Seth Amoah and Kelli Mouzon found what they were looking for in the heart of Merchantville.
"A nice storefront in a nice walking community," said Amoah, who opened the Juice Bar on South Centre Street with Mouzon, his business and romantic partner, 18 months ago.
"This town is perfect for us."
In the last year or so, other entrepreneurs have reached similar conclusions about the quaint Camden County borough, where about 3,800 people live in less than one square mile of tree-lined streets, and the tidy downtown hosts several destination restaurants, businesses, a farmers market, and special events.
"It's a great town and I want it to grow," said Rhonda Cunningham, who opened Camellias Closet, a women's clothing store, on West Park Avenue in April.
Said Charlie Koory, whose Charlie's Crepes debuted on Chapel Avenue in May: "Merchantville just feels like a great spot for us."
I've always liked the look, layout, and feel of the town, which was built as a commuter suburb (the last train to Camden ran in 1969) and has an urbane but decidedly down-to-earth vibe. Some folks describe it as "a poor man's Haddonfield."
Surrounded by Pennsauken and Cherry Hill, the borough has long been perceived as a bit off the grid, despite its proximity to Center City and downtown Camden. Merchantville has been hyped more than once in recent decades as a town on the verge — until it wasn't.
"I remember when we had sort of a perk-up 30 years ago," longtime resident Cindy Hertneck recalled.
This time the renewed popularity of "inner ring" suburbs that are within easy commuting distance of downtown, and the appeal of walkable, bike-friendly communities with main streets and eclectic architecture, are among the factors working in the borough's favor.
"I see Merchantville becoming like Collingswood," said Michelle Crosbie, a Realtor with Coldwell Banker Preferred.
"People are liking the uniqueness of the town and the uniqueness of the homes," she said. "Millennials who grew up in cookie-cutter suburban homes have no desire to live that split-level lifestyle of their parents."
If Merchantville is indeed having a moment, it's happening despite a lack of visible progress on the borough's marquee redevelopment project: transforming a former downtown trainyard turned two-acre tundra of publicly owned parking lots into a mixed-use town center with retail, residences, and open space.
Discussions have been held, concepts have been put forward, but no developer has signed on to make the project a reality. Nonetheless, "there's definitely been interest," Merchantville community development director Mara Wuebker said.
"We're really hoping to create a destination there, which is a little tricky" because of the site's triangular shape, said Wuebker.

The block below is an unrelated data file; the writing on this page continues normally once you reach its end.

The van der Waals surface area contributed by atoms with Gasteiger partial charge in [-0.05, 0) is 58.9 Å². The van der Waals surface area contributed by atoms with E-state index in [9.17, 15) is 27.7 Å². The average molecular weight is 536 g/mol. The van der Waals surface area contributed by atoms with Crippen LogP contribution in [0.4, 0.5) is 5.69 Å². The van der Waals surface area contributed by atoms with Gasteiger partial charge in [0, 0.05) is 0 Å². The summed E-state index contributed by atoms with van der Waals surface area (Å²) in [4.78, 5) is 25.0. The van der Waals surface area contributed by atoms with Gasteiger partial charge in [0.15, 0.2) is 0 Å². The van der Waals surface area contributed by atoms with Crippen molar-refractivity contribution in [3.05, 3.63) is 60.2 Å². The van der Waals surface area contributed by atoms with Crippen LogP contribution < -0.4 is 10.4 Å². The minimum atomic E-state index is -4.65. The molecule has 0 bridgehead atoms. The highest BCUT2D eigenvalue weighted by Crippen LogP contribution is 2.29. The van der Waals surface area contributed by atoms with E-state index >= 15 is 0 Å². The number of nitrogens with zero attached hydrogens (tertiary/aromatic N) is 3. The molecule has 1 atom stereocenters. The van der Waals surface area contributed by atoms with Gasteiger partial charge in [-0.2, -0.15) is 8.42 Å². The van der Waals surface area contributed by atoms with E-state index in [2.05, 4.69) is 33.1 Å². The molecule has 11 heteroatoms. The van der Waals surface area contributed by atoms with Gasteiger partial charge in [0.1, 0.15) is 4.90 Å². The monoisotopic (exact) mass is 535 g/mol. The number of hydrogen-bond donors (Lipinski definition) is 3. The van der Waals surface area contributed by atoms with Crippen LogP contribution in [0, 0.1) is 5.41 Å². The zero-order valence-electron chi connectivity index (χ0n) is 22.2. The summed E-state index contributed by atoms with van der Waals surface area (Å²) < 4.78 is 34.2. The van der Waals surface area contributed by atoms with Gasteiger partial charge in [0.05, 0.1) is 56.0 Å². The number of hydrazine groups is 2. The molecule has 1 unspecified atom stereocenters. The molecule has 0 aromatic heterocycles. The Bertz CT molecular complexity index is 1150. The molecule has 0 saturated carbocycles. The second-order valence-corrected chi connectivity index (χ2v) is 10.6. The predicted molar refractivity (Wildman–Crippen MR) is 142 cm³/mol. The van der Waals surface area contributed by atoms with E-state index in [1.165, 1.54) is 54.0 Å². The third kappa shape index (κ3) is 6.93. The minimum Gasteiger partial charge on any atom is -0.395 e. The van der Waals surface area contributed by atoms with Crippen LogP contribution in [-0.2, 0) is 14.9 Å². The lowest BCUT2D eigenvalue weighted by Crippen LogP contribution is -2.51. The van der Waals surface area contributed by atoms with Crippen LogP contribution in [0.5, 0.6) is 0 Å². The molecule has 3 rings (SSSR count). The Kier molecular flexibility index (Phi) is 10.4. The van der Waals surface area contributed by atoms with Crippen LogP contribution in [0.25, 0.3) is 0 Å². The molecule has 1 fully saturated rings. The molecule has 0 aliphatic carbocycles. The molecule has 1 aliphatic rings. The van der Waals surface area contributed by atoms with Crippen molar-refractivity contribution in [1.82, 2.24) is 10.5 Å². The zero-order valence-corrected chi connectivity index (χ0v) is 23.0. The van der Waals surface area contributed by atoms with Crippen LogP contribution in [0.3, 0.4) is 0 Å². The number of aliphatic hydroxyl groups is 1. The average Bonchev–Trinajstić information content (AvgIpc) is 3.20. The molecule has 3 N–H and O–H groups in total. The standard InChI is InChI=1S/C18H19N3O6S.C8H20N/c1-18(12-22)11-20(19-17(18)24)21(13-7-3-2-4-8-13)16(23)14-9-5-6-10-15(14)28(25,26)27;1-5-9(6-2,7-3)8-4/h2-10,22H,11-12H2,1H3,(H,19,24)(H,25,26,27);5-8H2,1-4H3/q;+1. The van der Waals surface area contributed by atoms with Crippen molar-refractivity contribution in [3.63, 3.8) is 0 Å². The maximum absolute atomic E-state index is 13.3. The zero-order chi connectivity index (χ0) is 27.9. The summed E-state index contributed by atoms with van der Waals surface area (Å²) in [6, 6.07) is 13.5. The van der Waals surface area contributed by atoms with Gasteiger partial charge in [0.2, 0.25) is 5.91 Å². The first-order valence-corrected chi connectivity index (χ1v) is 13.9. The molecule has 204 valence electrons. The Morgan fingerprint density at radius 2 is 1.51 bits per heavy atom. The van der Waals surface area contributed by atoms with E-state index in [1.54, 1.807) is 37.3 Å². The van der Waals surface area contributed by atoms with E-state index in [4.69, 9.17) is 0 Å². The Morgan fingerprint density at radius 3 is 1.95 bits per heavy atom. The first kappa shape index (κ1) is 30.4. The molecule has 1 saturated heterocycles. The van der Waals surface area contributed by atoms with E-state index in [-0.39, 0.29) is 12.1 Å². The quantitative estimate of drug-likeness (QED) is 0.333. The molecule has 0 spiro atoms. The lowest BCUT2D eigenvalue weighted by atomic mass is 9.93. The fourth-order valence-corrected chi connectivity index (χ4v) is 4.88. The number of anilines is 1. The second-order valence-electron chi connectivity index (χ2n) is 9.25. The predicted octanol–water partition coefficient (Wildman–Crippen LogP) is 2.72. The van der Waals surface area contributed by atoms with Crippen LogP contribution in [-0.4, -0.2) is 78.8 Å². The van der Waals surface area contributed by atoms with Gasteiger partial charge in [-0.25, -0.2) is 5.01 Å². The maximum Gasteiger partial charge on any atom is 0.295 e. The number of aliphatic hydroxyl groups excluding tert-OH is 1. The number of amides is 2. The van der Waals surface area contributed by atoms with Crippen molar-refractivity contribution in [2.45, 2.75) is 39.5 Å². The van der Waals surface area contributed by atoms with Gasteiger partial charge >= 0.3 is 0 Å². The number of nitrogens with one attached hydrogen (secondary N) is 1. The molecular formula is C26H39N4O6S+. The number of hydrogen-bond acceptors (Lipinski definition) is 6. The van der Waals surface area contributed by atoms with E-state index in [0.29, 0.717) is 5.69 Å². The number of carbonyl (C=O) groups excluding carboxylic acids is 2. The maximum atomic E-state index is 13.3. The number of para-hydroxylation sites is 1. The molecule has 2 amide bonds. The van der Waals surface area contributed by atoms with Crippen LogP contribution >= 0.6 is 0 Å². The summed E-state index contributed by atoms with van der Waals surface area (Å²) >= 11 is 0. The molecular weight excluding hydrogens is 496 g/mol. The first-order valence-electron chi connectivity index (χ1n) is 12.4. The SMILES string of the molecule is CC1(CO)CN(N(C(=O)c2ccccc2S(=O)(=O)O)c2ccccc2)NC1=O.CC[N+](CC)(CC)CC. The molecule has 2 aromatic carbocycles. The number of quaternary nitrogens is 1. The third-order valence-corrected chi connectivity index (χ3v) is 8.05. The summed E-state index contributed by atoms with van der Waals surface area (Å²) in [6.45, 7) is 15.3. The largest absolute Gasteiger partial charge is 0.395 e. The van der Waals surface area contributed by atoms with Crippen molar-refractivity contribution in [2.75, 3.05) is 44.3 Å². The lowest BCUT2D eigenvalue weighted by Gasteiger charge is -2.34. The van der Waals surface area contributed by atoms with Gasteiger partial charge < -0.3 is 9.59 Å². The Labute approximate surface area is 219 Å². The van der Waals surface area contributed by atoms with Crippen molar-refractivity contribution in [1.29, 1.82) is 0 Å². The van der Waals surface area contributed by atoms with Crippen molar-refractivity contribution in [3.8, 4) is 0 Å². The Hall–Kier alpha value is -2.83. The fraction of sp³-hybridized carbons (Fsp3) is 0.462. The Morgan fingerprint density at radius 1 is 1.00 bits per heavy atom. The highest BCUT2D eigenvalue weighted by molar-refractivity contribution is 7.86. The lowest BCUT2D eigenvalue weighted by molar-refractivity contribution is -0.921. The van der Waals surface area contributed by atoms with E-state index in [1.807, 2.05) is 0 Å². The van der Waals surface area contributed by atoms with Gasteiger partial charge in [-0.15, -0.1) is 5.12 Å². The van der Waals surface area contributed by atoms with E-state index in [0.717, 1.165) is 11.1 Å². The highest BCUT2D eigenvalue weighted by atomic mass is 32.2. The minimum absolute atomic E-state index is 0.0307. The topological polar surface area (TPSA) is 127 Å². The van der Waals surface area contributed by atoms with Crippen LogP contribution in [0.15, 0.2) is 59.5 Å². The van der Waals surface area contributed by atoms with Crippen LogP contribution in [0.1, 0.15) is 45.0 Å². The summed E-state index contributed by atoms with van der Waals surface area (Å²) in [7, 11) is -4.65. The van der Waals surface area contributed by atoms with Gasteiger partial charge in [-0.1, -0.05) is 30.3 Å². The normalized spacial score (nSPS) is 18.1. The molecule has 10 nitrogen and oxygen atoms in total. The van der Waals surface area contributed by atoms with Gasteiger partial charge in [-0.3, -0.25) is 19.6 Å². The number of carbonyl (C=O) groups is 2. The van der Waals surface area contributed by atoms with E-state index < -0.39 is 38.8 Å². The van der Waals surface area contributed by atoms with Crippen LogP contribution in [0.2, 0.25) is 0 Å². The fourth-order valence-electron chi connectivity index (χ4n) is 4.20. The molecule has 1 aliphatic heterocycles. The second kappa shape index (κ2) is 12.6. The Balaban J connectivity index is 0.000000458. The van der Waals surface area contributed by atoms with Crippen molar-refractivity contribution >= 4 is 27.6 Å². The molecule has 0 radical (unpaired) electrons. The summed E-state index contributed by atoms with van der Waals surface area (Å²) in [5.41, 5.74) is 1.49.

The charming Victorian railroad station on the corner of Centre and Chestnut has become a coffee house/art gallery/cultural center.
The Station, as it is called, also is among a cluster of local businesses, including the nearby Blue Monkey Tavern and Eclipse Brewing, "that draw people who might not come here otherwise," Wuebker added.
"We're starting to get the word out about this great little town we all love," said Mayor Ted Brennan, a father of four who at 38 is among a new generation of leadership in the borough.
"The change in the school district has had an absolutely positive impact," the mayor said, referring to the 2015 shift from Pennsauken, to Haddon Heights, as the receiving district for the borough's high school students.
At the same time, he said, "Merchantville is not as homogenous as it once was, and that really attracts different types of people who are interested in coming here and living here."
Indeed, census data show the borough's current population is about two-thirds white and one-third black, Hispanic, and Asian.
Jim Uricchio, an architect who moved to Merchantville with his partner, now husband, Rich Buckwalter, 11 years ago, said new and younger residents have provided a boost to businesses and community organizations.
"We walk downtown and see a lot of women with kids," he said. "We didn't used to see that. There's a lot more activity on the streets."
There weren't many pedestrians around when I visited one morning last week, but I did meet Hertneck, a retired Camden public school teacher and volunteer with the Merchantville Garden Club.
She took a break from tending a display of day lilies on the Merchantville Mile, the popular downtown walking trail that runs along the redevelopment site.
"Collingswood and other towns are becoming prohibitive, rent-wise, for people who want to start businesses," Hertneck said. "You can still rent something and take a chance in Merchantville."
Affordable rent was a factor cited by the owners of the Juice Bar, Camellias Closet, and Charlie's Crepes, all of whom are first-time entrepreneurs.
Camellias "is not just about the clothes," said Cunningham, who lives in Merchantville with her fiance, Joseph Bonifacio, and envisions her shop as a gathering place.
Charlie's Crepes has an outdoor picnic and games area, has booked live music, and may offer a movie night later this summer, said Koory, whose wife, Lisa Ciacciarelli, is a partner in the creperie.
And the Juice Bar is on a mission to help folks be able to afford to eat better, Mouzon and Amoah said.
In other words, at a time when "experiential" retail is seen as the cure for ailing bricks-and-mortar establishments, these entrepreneurs want to be creative.